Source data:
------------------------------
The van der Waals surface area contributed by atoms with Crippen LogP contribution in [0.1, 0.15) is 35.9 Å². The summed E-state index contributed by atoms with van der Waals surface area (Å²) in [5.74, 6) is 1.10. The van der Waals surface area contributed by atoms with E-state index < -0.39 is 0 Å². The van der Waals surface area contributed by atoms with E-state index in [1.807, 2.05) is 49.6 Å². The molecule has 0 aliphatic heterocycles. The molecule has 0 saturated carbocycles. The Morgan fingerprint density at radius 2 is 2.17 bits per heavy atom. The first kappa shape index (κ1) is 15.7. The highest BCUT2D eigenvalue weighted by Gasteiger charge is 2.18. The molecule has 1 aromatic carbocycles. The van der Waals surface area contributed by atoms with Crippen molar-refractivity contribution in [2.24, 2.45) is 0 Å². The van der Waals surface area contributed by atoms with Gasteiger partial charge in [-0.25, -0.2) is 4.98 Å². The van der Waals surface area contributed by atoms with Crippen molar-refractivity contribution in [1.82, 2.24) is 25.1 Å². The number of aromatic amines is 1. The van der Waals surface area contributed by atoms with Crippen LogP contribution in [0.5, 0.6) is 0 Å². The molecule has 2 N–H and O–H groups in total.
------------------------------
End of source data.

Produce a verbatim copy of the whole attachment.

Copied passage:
The van der Waals surface area contributed by atoms with Crippen LogP contribution in [0.1, 0.15) is 35.9 Å². The summed E-state index contributed by atoms with van der Waals surface area (Å²) in [5.74, 6) is 1.10. The van der Waals surface area contributed by atoms with E-state index < -0.39 is 0 Å². The van der Waals surface area contributed by atoms with E-state index in [1.807, 2.05) is 49.6 Å². The molecule has 0 aliphatic heterocycles. The molecule has 0 saturated carbocycles. The Morgan fingerprint density at radius 2 is 2.17 bits per heavy atom. The first kappa shape index (κ1) is 15.7. The highest BCUT2D eigenvalue weighted by Gasteiger charge is 2.18. The molecule has 1 aromatic carbocycles. The van der Waals surface area contributed by atoms with Crippen molar-refractivity contribution in [2.24, 2.45) is 0 Å². The van der Waals surface area contributed by atoms with Gasteiger partial charge in [-0.25, -0.2) is 4.98 Å². The van der Waals surface area contributed by atoms with Crippen molar-refractivity contribution in [1.82, 2.24) is 25.1 Å². The number of aromatic amines is 1. The van der Waals surface area contributed by atoms with Crippen LogP contribution in [0.5, 0.6) is 0 Å². The molecule has 2 N–H and O–H groups in total.